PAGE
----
Tinted solar panels could allow land to be used to grow crops and generate electricity simultaneously, with financial gains, according to researchers in the UK and Italy. The orange solar panels absorb some wavelengths of light, while allowing those that are best for plant growth to pass through. The team even claim that their setup can produce crops offering superior nutrition.
Agrivoltaics uses land to simultaneously grow crops and produce electricity from solar panels. Usually opaque or neutral semi-transparent solar panels are used. Now, Paolo Bombelli, a biochemist at the University of Cambridge, and his colleagues used orange-tinted, semi-transparent solar panels to see if selective use of different wavelengths of light for plant growth and electricity production could offer additional benefits. The solar panels allow orange and red light to pass through, as these wavelengths are the most suitable for plant growth, while absorbing blue and green light to generate electricity.
The researchers grew basil and spinach in greenhouses in northern Italy with the glass roofs replaced with semi-transparent, orange-tinted solar panels. Even though the yield of both crops was reduced compared with plants grown in standard greenhouses, the agrivoltaic system offered a financial advantage over standard growing conditions, they report in the journal Advanced Energy Materials.
Overall, the spinach and the electricity produced in the agrivoltaic greenhouses were worth about 35% more than a spinach crop grown in a standard greenhouse. While basil and the electricity generated offered financial gains of around 2.5%. This was based on the wholesale global market price of the crops and the local feed-in-tariff for selling electricity to the Italian national grid. According to the researchers, the substantial difference in financial gains occurs because basil sells for about five times the price of spinach. In other words, such an agrivoltaic systems offers more financial reward when used with lower value crops.
The yields of basil grown under the orange-tinted solar panels dropped by 15% compared to those in the standard greenhouses, while spinach yields fell by 26%. However, the researchers noticed some interesting differences between the agrivoltaic and traditionally grown plants. The plants grown beneath the solar panels demonstrated a more efficient photosynthetic use of light, and they produced more tissue above ground and less below ground. This resulted in differences in plant morphology, with the basil producing larger leaves and the spinach longer stems.
Additionally, laboratory tests found that both basil and spinach plants grown under the solar panels contained more protein than those grown in standard greenhouses. The researchers suggest that the changes in morphology, redirection of above and below ground metabolic energy, and the increases in protein could be adaptations to improve photosynthesis under reduced light conditions. They add that the accumulation of more protein is interesting “in view of the need for alternative sustainable protein sources to substitute animal proteins, for example, in plant-based artificial meats”.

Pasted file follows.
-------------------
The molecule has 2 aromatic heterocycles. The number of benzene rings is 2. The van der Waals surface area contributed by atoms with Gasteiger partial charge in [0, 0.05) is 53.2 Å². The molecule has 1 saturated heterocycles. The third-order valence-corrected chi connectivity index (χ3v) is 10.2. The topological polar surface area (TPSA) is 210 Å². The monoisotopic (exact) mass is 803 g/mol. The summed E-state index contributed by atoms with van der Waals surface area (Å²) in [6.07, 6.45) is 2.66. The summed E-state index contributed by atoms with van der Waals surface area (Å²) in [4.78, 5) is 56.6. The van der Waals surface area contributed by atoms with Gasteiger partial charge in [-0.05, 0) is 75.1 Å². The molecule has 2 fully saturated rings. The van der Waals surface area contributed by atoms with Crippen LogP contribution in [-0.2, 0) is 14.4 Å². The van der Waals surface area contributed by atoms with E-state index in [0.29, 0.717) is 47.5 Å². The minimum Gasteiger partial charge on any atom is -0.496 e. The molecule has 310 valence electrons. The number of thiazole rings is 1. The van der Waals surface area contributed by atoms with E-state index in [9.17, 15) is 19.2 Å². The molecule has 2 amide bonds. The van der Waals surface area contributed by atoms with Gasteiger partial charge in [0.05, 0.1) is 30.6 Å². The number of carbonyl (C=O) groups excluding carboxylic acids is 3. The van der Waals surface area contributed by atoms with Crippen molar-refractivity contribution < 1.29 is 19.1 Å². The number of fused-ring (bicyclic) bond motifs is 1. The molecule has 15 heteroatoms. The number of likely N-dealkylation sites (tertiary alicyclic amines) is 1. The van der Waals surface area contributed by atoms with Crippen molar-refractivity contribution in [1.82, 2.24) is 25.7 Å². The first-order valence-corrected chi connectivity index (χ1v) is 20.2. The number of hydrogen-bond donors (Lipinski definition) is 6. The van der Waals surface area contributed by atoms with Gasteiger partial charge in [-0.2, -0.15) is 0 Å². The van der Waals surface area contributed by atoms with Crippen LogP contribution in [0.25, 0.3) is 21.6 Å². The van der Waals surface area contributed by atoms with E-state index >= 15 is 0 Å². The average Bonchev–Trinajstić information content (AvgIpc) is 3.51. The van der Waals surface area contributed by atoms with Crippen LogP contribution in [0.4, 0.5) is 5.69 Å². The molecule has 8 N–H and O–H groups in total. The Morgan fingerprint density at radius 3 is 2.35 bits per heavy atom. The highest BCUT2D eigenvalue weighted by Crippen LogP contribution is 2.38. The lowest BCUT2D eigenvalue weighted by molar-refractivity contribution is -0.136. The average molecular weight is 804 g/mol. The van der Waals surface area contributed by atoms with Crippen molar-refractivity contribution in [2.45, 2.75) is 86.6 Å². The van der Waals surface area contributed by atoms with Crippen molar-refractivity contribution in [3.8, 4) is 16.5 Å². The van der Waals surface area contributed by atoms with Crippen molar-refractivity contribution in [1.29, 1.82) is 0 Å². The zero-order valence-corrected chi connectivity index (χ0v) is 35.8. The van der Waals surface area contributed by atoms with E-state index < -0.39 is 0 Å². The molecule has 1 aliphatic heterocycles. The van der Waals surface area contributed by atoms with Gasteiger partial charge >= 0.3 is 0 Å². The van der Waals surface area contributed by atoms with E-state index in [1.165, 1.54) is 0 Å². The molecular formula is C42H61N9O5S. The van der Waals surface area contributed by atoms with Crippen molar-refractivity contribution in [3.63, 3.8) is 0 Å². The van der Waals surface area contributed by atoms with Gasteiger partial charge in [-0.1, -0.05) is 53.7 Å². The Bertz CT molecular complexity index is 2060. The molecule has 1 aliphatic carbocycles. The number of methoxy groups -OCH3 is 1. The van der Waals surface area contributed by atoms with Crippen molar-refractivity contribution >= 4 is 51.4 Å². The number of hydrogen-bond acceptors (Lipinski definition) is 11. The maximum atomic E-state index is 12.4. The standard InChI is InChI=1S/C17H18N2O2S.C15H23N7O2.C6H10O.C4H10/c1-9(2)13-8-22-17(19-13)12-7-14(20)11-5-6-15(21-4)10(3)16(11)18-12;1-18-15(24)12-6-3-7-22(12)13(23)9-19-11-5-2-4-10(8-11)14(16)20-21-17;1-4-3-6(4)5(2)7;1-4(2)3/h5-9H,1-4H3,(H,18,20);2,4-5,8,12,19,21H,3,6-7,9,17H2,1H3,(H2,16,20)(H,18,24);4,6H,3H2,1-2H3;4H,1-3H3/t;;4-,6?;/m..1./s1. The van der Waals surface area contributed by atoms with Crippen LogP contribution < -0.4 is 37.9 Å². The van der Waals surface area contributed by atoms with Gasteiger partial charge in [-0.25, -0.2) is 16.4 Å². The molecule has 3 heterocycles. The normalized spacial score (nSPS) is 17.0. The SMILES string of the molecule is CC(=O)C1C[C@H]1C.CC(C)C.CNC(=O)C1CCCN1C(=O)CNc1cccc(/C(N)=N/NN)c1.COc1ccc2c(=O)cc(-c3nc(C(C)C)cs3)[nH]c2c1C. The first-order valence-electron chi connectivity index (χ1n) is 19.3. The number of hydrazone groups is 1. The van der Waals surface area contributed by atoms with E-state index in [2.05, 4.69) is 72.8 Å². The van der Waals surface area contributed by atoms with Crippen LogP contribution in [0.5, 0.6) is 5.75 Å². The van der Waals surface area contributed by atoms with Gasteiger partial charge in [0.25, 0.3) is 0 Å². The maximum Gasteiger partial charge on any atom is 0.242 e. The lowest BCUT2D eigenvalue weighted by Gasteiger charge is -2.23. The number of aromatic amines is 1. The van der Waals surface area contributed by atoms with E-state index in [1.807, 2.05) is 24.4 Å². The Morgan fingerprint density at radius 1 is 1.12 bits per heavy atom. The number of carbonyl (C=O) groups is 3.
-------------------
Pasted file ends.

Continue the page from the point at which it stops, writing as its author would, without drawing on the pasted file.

More experiments needed
Bombelli told Physics World that the technique might be applicable in locations besides Italy’s Mediterranean climate, depending on the chosen conditions. He says, “It depends on the percentage of the land cover by solar panel and the type of crop chosen”, adding that the only way to know for sure is to conduct additional experimental work. Indeed, the team is now hoping to run a trial in the UK.
Earlier this year Brendan O’Connor and colleagues at North Carolina State University published a modelling study in the journal Joule looking at how much energy could be produced with the addition of the solar cells on greenhouses. Like Bombelli’s work, the study analysed solar panels that harvest energy from the wavelengths of light that plants do not use for photosynthesis.
O’Connor explains: “We found that there are greater opportunities in hot and moderate climates. Yet, the heating energy requirements in colder climates result in a significant cost to greenhouse growers, and offsetting those energy costs is critical. If the solar cells can be designed to minimize losses in plant yield, there should be benefits across different climate zones.”
O’Connor says that the latest study is impressive. “While there were some losses observed in crop biomass, they demonstrate a net economic benefit of the system, which is a very exciting result for the concept,” he explains. O’Connor adds that research on integrating solar cells with greenhouse structures is growing rapidly as “there is a need to reimagine producing food to meet human needs in the most environmentally friendly and sustainable manner possible”.